By Greta Mart/KNHS
The final draft of a controversial helicopter noise study was published last week on the Haines Borough website. The study measured noise levels around helicopters at a proposed 26 Mile heliport site. But some residents and experts say the measurements used in the study don’t get at the whole picture.
“We found that the levels are really quite quiet there when nothing is going on. And then when the helicopters operate they get louder and then they last for…sometimes for quite a few minutes,” said Paul Dunholter, one of the study’s coauthors.
He says the study’s purpose was to simply document and quantify noise levels at and around the Mile 26 heliport.
“That would be how loud is it, how long do you hear it and then if you did a cumulative level of how much exposure is it during the day and what that would be,” Dunholter explained.
Results from noise studies are usually made meaningful by relating them to existing standards or regulations, as the report points out. But there aren’t any local noise standards in Haines, or even in the state.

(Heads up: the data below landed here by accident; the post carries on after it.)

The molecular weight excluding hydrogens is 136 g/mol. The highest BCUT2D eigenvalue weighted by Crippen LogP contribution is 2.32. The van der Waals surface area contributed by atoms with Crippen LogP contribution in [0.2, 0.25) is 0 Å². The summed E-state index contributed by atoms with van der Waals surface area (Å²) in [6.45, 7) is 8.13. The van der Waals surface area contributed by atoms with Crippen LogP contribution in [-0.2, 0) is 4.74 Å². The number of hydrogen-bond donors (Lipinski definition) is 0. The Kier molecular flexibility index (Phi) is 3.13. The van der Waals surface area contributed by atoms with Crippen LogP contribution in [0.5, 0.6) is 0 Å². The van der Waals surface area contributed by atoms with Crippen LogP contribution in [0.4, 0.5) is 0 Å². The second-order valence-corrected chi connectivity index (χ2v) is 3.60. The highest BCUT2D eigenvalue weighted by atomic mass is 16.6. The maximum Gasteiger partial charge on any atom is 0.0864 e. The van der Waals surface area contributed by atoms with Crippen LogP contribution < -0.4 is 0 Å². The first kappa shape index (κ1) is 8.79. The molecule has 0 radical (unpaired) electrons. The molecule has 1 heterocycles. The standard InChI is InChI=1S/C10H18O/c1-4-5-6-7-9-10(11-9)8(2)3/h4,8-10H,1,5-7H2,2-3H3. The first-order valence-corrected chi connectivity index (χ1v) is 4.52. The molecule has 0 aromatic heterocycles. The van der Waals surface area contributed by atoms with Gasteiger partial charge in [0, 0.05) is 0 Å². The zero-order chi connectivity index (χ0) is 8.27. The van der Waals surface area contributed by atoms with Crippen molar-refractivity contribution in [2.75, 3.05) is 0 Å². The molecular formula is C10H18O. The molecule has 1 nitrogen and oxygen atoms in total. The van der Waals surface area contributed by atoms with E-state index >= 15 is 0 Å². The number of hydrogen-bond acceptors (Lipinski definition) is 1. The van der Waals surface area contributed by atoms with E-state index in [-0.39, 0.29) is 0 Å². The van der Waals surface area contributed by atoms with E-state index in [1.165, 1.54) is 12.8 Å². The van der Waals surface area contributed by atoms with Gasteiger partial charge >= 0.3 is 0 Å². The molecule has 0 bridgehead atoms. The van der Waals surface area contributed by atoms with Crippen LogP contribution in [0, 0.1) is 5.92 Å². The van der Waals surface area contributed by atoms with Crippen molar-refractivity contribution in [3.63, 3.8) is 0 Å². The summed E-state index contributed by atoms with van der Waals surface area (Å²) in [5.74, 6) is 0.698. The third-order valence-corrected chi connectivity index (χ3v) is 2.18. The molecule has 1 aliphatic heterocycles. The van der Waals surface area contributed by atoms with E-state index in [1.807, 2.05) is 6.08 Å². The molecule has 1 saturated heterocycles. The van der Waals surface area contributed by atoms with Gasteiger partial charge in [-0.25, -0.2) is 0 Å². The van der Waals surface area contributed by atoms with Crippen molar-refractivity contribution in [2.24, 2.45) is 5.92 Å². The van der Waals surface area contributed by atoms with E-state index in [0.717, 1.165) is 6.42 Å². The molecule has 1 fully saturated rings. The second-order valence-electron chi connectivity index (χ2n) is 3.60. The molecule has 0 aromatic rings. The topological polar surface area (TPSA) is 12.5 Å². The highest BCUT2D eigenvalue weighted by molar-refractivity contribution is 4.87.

That could change in the future.
“The issue of noise – and helicopter noise – had been a subject of concern in the borough for years. But there hadn’t been official readings taken, there were different people that had different perspectives on it. The rational for doing this at this point is to get some objective data,” said Haines Borough Manager Dave Sosa.
Sosa says the final cost of the noise study was $41,300. The borough assembly voted unanimously last year to authorize the study. And he says it was not the threat of an ongoing lawsuit that prompted it.
“Initially there was no litigation. It was…we’ve got this opportunity, let’s do a noise study and then the litigation happened so it kinda put the brakes on things for a while,” said Sosa.
The litigation started after Big Salmon Ventures, LLC asked for a permit to use its property off Chilkat Lake Road as a heliport. The company is affiliated with Southeast Alaska Back Country Adventures, which takes visitors on heliskiing trips. Company president Scott Sundberg has said he plans on eventually building a winter sports village and eco-lodge on the site.